We stroll lazily homeward, stopping for more wine at Spring Street, where we chat up a playwright friend of his whom I mentally bookmark as a potential set up for W. He gets a text invitation to meet some friends at a restaurant in Koreatown, and asks if I'm up for it. I definitely am, and we hop in his car. He drives fast and plays music loud; he puts on a song he knows I love, and turns it up even louder when I dance in my seat, twisting my hips and shaking my hair.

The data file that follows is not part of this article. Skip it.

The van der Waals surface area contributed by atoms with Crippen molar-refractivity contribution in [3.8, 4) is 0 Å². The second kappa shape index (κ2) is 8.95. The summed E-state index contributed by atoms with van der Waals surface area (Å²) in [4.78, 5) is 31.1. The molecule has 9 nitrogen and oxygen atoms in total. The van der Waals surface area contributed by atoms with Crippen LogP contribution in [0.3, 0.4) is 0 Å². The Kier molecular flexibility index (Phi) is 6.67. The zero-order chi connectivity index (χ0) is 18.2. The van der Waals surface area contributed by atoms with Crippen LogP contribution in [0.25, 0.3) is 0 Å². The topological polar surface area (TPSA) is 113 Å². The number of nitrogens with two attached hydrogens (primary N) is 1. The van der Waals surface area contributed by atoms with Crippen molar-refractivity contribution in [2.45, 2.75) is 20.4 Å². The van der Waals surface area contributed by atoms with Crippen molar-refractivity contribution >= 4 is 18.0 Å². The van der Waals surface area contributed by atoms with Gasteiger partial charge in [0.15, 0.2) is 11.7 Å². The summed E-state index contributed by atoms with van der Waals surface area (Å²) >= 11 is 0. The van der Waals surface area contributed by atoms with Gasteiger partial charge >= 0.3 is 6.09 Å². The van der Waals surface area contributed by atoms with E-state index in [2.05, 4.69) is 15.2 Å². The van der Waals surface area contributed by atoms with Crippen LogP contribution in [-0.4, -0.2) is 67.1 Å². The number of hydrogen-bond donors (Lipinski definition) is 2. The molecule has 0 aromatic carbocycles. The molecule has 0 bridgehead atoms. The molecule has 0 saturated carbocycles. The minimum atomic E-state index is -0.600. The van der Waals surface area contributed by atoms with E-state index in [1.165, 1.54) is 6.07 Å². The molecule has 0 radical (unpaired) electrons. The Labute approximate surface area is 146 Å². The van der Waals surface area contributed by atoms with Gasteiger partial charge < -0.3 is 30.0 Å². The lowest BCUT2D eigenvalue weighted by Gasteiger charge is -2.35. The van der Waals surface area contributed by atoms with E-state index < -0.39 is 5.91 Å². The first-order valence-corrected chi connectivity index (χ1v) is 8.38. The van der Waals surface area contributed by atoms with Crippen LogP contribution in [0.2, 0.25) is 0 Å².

The restaurant is nondescript and hard to find. We park and walk into the wrong place at first (a karaoke bar), but a friendly Korean host directs us in broken English to the correct restaurant across the road. We grab hands and run, tipsy and giggling, to the other side of the street. The first door we try is locked, and I press my face against the windows, goofing around to make him laugh. "Oh my god," he says. "If I were going to love someone, which I'm not, because I'm a big mess of a boy, it would be you." I ignore the L-bomb as we locate the main entrance and step into a softly lit restaurant, decorated with rice paper hangings and huge ceramic vases.